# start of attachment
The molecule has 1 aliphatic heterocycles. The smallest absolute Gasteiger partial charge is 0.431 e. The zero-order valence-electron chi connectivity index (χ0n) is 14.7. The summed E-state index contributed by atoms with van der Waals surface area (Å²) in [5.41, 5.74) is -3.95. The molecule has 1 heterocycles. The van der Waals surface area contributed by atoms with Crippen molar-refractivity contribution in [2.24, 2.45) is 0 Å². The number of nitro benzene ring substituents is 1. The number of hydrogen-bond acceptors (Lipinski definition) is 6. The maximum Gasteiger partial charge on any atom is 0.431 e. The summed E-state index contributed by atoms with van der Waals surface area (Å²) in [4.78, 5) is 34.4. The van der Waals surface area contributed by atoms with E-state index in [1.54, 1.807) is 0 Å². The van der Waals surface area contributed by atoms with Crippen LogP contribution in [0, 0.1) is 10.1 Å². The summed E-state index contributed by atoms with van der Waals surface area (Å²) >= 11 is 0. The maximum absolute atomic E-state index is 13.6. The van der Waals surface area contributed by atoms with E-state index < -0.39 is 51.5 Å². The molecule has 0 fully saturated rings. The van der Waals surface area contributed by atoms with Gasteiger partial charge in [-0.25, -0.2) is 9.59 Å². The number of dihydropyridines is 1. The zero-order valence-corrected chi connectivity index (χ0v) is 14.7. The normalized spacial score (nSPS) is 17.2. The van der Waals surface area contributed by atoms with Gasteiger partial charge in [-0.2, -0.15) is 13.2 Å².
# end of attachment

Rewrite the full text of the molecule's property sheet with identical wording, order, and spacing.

The molecule has 1 aliphatic heterocycles. The smallest absolute Gasteiger partial charge is 0.431 e. The zero-order valence-electron chi connectivity index (χ0n) is 14.7. The summed E-state index contributed by atoms with van der Waals surface area (Å²) in [5.41, 5.74) is -3.95. The molecule has 1 heterocycles. The van der Waals surface area contributed by atoms with Crippen molar-refractivity contribution in [2.24, 2.45) is 0 Å². The number of nitro benzene ring substituents is 1. The number of hydrogen-bond acceptors (Lipinski definition) is 6. The maximum Gasteiger partial charge on any atom is 0.431 e. The summed E-state index contributed by atoms with van der Waals surface area (Å²) in [4.78, 5) is 34.4. The van der Waals surface area contributed by atoms with E-state index in [1.54, 1.807) is 0 Å². The van der Waals surface area contributed by atoms with Crippen LogP contribution in [0, 0.1) is 10.1 Å². The summed E-state index contributed by atoms with van der Waals surface area (Å²) >= 11 is 0. The maximum absolute atomic E-state index is 13.6. The van der Waals surface area contributed by atoms with E-state index < -0.39 is 51.5 Å². The molecule has 0 fully saturated rings. The van der Waals surface area contributed by atoms with Gasteiger partial charge in [-0.25, -0.2) is 9.59 Å². The number of dihydropyridines is 1. The zero-order valence-corrected chi connectivity index (χ0v) is 14.7. The normalized spacial score (nSPS) is 17.2. The van der Waals surface area contributed by atoms with Gasteiger partial charge in [-0.2, -0.15) is 13.2 Å².